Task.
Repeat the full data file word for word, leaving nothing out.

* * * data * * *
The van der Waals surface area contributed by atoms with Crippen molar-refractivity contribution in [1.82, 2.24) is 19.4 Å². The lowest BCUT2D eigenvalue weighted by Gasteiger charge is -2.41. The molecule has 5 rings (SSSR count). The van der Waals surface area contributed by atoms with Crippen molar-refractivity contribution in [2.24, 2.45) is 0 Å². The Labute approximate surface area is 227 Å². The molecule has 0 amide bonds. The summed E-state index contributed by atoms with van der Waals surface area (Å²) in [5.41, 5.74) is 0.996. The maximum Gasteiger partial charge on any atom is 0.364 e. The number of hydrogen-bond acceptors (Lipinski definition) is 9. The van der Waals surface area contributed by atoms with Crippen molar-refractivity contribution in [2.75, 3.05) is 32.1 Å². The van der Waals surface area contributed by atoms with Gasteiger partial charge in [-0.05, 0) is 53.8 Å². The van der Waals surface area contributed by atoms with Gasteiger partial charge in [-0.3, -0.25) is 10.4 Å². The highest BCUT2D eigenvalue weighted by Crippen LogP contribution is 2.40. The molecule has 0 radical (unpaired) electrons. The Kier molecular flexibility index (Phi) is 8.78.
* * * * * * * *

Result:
The van der Waals surface area contributed by atoms with Crippen molar-refractivity contribution in [1.82, 2.24) is 19.4 Å². The lowest BCUT2D eigenvalue weighted by Gasteiger charge is -2.41. The molecule has 5 rings (SSSR count). The van der Waals surface area contributed by atoms with Crippen molar-refractivity contribution in [2.24, 2.45) is 0 Å². The Labute approximate surface area is 227 Å². The molecule has 0 amide bonds. The summed E-state index contributed by atoms with van der Waals surface area (Å²) in [5.41, 5.74) is 0.996. The maximum Gasteiger partial charge on any atom is 0.364 e. The number of hydrogen-bond acceptors (Lipinski definition) is 9. The van der Waals surface area contributed by atoms with Crippen molar-refractivity contribution in [2.75, 3.05) is 32.1 Å². The van der Waals surface area contributed by atoms with Gasteiger partial charge in [-0.05, 0) is 53.8 Å². The van der Waals surface area contributed by atoms with Gasteiger partial charge in [-0.3, -0.25) is 10.4 Å². The highest BCUT2D eigenvalue weighted by Crippen LogP contribution is 2.40. The molecule has 0 radical (unpaired) electrons. The Kier molecular flexibility index (Phi) is 8.78.